• WARNING: Tube/Valve amplifiers use potentially LETHAL HIGH VOLTAGES.
    Building, troubleshooting and testing of these amplifiers should only be
    performed by someone who is thoroughly familiar with
    the safety precautions around high voltages.

PC board design for PSE amp

Hi,

I want to design a PCB for my PSE amp. Simple circuit, one paralleled driver tube with CCS connected to two paralleled pentodes. I've done a few PCBs in the way past for digital I/O and such but never audio.

Can some of you folks offer advice for what my concerns should be related to signal and power routing?

Is it best to plan on hard wiring the filaments and keep them off the board?

Is it best to have a separate board for the power supply?

Maybe it is best to make them one channel boards with their own power supply?

Any help is greatly appreciated.

Scott

I meant to mention that the design uses a SS power supply.
 
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Leave the heaters to off PCB, use twisted wire sets. Space them at least 1/2" off of the PCB., leave tightly twisted up to the socket. I use solid wire to facilitate a tight twist.
Components can be mounted to the top, or the top can be made the bottom depending on where you want them at. I use single sided toner transfer so the ability to swap sides for components is limited by the use of brass eyelets. They are also used for wire connects for mechanical strength. Toner transfer limits my designs to 8.5" x 11" due to limited slick clay paper availability.
Keep the electrolytics on the cool side for their longevity if you decide to mount the power supply on the PCB. I like to use the power supply to separate the 2 channels. The little spud'ed amp uses separate B+ filter strings for the first and second stages, common large cap on the outputs to the transformer center-taps. I like to use diodes for the HV with a large filter cap, through a choke to another large filter cap, through a slow start damper tube to the rest of the circuit. The first few large caps before the damper diode need to be rated for the over-voltage prior to the tubes coming on line.
I use component leads for jumping, stitching the ground plane together over traces. I've found that this method keeps the ground potential more constant to prevent ground loop noise.
You can stack PCB's with standoffs, the standoffs transfer the ground plane. I used the gold plated pins from a DB15 connector to act as interconnects between the PCB's for easy removal. I used heatshrink to cover the female socket of the connector set for more contact force.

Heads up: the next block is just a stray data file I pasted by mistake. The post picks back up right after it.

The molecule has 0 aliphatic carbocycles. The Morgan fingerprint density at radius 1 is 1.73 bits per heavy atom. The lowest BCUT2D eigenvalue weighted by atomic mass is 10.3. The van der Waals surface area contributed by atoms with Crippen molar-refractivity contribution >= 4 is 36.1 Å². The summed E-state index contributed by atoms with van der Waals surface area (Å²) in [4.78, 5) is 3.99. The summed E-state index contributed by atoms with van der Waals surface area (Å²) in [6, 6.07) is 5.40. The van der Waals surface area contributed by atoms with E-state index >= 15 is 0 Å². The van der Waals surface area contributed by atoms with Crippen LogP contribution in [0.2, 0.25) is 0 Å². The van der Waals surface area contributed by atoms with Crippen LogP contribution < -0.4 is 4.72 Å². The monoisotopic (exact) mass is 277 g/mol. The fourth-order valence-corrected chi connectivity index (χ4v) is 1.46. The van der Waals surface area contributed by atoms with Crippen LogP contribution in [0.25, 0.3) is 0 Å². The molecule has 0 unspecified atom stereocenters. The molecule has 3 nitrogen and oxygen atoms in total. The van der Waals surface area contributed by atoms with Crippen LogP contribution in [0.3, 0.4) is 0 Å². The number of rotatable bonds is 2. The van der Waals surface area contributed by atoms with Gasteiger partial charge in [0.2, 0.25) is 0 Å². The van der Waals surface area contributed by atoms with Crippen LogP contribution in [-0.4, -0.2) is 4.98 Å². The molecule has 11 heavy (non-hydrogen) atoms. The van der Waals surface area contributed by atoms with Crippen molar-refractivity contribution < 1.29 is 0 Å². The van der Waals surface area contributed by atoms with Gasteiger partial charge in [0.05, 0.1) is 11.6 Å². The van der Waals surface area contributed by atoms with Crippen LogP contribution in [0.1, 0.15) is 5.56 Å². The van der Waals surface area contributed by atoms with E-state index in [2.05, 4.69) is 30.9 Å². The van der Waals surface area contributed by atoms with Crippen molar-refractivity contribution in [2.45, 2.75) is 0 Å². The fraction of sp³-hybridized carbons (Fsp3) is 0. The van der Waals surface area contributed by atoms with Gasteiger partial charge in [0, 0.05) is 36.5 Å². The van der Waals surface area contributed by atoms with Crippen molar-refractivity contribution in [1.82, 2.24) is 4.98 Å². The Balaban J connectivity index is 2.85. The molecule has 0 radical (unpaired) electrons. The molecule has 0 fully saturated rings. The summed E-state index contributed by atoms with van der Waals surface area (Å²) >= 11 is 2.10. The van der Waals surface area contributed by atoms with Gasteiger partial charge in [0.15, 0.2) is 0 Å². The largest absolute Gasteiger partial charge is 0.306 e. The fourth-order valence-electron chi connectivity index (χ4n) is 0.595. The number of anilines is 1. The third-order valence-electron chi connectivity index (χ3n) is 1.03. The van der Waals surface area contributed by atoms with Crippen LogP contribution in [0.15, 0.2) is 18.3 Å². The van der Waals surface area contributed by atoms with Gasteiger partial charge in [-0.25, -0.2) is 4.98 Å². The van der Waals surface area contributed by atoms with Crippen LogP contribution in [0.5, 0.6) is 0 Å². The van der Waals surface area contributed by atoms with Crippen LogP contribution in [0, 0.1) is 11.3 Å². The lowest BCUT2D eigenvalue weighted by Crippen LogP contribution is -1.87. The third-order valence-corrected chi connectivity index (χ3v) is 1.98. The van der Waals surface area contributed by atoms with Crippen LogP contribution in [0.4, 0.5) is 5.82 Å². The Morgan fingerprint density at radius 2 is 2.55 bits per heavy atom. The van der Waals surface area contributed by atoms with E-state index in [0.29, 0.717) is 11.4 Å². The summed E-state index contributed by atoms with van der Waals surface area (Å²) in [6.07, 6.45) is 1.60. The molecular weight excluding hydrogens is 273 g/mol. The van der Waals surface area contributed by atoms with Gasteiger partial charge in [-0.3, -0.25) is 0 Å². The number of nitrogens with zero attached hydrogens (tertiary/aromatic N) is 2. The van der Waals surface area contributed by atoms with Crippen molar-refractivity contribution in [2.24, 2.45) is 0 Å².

Elevate the heaters by 50 volts is also another trick to quieter amps. I use 50 volt zeners to stack to 160V for the screen voltage on some designs. 160 volts is also enough to fire nixie tubes.
 

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artosalo

Member
2010-02-16 9:00 am
I have allways had heaters on the pcb without any problem, but I use double sided PCB. The component side is ground plane.
My last design is two EL509 + driver tubes. Some 5 A all together. And no hum problems.
The track width I use is 2.5 to 3 mm.

Below photos of a 6V6 PP amplifier pcb.

[IMGDEAD]http://kuva.termiitti.com/image/29880.jpg[/IMGDEAD]

[IMGDEAD]http://kuva.termiitti.com/image/29879.jpg[/IMGDEAD]

Heater foils are those two wide ones at the lower part of the pcb.
 

tomchr

Member
Paid Member
2009-02-11 12:58 am
Calgary
www.neurochrome.com
I use double-sided PCBs as well and use 80~100 mil traces for the heaters. Works great.

If you intend to have the tubes poke out the top of the chassis, place the tubes first along with other components that require a mechanical connection to the chassis (like PCB mounting holes). If the board is large (say 4x6 or larger), I'll sometimes put a hole in the center between two tube sockets so the PCB doesn't flex too much when the tubes are inserted.

Run critical signals first. The most critical is the input signal followed by any high-impedance traces. Be mindful of the loop area as this results in inductive coupling to other circuits. Then run the heater traces. Keep them short and avoid vias.

Beware of the breakdown voltage. You need to space high voltage traces away from other traces. I believe the general rule of thumb is about 40 V/mil for a board with solder mask or other conformal coating. For bare FR-4, it's much lower and heavily dependent on humidity.